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Module #6 Forage Selection Pine Silvopasture in the Southeast.

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Presentation on theme: "Module #6 Forage Selection Pine Silvopasture in the Southeast."— Presentation transcript:

1 module #6 Forage Selection Pine Silvopasture in the Southeast

2 Forage options {Lecture 6a} Slide: 2/14 There is no all-season plant available that can serve effectively as a year-round forage. Producers must recognize the limitations and benefits of a plants seasonality. Therefore incorporating both cool and warm season grasses, is essential to extend your grazing season. Incorporating native, non- invasive forage species is also recommended.

3 Geography and site considerations The more northward you go, cool season grasses would be more desirable, while warm season forages make up a larger portion of a grazing system in the South. With new forage establishment, it may be necessary to implement herbicide management or prescribed burning to allow desirable forage species to establish or reestablish. Forages also have soil moisture and pH preferences that need to be taken into consideration. The following slides show a range of common forage grassesboth native and introducedand provide general information on each. {Lecture 6a} Slide: 3/14

4 Bahiagrass Optimal production February through October Tolerates wide range of soil types Good for brood cow maintenance Produces fair hay Good drought tolerance {Lecture 6a} Slide: 4/14

5 Hybrid Bermudagrass {Lecture 6a} Slide: 5/14 Optimal production March through mid-August Versatile Drought tolerant Contains more dry matter than other forages when cut for hay (25 to 30%)

6 Eastern gamagrass {Lecture 6a} Slide: 6/14 Optimal production March through mid-July A native that requires moist, fertile sites and a 6 week chilling process before planting Highly productive in rotational grazing system: Up to 4 lbs/day gain on steers Prefers full sun Good for wildlife habitat

7 White, Sub, and Crimson Clover {Lecture 6a} Slide: 7/14 White Clover Needs higher pH (6+) Increases forage quality Fixes nitrogen Optimal production Oct. through mid November Sub clover Needs fertile sites Shade tolerant Optimal production September- October Crimson clover Excellent winter forage to mix with other grasses makes a good hay or cover crop

8 Small grains {Lecture 6a} Slide: 8/14 Wheat, barley, oats, and rye are common small grain forages typically used as a supplement for growing cattle. An acre of small grain pasture can carry approximately 500 pounds of live weight per acre. Weaned calves can receive all needed protein and energy from good small grain pastures. Wheat, oats, and rye are good winter forages and cover crops.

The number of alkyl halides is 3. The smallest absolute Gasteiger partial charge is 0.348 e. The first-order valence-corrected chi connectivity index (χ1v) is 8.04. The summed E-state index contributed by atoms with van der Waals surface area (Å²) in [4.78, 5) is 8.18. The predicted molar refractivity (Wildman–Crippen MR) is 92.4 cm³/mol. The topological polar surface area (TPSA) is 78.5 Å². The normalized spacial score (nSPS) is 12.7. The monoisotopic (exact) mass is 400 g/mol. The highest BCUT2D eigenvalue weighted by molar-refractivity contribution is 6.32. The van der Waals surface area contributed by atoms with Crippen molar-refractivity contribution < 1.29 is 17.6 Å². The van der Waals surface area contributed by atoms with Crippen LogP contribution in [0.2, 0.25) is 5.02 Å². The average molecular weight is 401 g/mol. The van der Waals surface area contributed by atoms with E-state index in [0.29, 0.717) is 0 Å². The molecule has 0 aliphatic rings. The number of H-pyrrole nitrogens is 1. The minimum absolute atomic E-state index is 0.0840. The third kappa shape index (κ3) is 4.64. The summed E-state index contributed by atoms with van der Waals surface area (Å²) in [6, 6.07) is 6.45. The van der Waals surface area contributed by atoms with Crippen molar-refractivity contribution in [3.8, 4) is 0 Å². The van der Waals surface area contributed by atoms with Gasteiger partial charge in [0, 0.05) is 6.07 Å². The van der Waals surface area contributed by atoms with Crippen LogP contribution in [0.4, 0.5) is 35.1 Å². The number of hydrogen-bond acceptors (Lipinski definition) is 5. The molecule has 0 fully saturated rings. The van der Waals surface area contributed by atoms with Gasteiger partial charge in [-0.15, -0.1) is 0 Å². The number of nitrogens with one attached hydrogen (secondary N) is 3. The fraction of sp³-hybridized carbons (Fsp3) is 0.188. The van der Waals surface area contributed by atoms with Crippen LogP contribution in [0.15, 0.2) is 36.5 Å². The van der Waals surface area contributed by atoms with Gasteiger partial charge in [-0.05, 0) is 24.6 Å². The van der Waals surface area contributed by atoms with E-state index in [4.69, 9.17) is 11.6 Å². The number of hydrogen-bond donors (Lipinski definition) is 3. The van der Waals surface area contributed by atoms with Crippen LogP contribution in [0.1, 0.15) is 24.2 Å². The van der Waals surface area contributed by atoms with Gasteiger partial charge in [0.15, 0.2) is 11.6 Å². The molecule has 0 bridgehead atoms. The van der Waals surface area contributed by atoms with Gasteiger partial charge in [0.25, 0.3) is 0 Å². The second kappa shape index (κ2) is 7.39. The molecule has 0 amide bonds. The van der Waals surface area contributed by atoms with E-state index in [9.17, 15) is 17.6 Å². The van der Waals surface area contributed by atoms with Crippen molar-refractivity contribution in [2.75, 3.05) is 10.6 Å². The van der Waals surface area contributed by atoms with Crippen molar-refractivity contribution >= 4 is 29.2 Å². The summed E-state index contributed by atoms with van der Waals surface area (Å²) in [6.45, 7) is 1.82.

9 Endophyte free fescue Fescue is one of the most commonly planted cool season perennial grasses for livestock forage. A naturally occurring endophyte fungus can cause "fescue toxicosis" leading to poor weight gain and reproduction in animals consuming the forage. For fescue, it is recommended that you plant or reestablish pasture with endophyte free varieties. However, this is up to producer. {Lecture 6a} Slide: 9/14

10 Orchardgrass One of the most productive cool-season grasses Tolerant to shade Fairly drought resistant Moderate winter hardiness Matures very early in the spring Can produce 2½ to 4 tons of high quality forage per acre with good fertility and management {Lecture 6a} Slide: 10/14

11 Annual or perennial ryegrass Good winter forage for cattle and wildlife High palatability and digestibility make this species highly valued for dairy and sheep forage systems High yield potential Quickly established Good choice for wet soils {Lecture 6a} Slide: 11/14

12 Native warm-season grasses {Lecture 6a} Slide: 12/14 Switchgrass, big bluestem, little bluestem, and indiangrass are the most common native warm- season grasses established and incorporated into pasture management. While seed can be expensive, native warm season grasses provide cattle with more nutritional diversity in their forage. For example, big bluestem is an excellent summer forage that can produce almost 3 lbs/day on steers while indiangrass can produce 2 ½ lbs/day. Deer in field of switchgrass

13 Native warm-season grasses {Lecture 6a} Slide: 13/14 Switchgrass, big bluestem, little bluestem, and indiangrass: Optimal production March – June. switchgrassbig bluestem little bluestem indiangrass

14 Summary Native warm season grasses also are important if your goal is to improve wildlife habitat. Since acreage in native grasslands has been greatly reduced due to pasture conversion to exotic forage species, wildlife species will be attracted to a well- managed system. If you have questions about the types of forages that are most appropriate for your area or property, consult with the NRCS or your local Cooperative Extension. {Lecture 6a} Slide: 14/14

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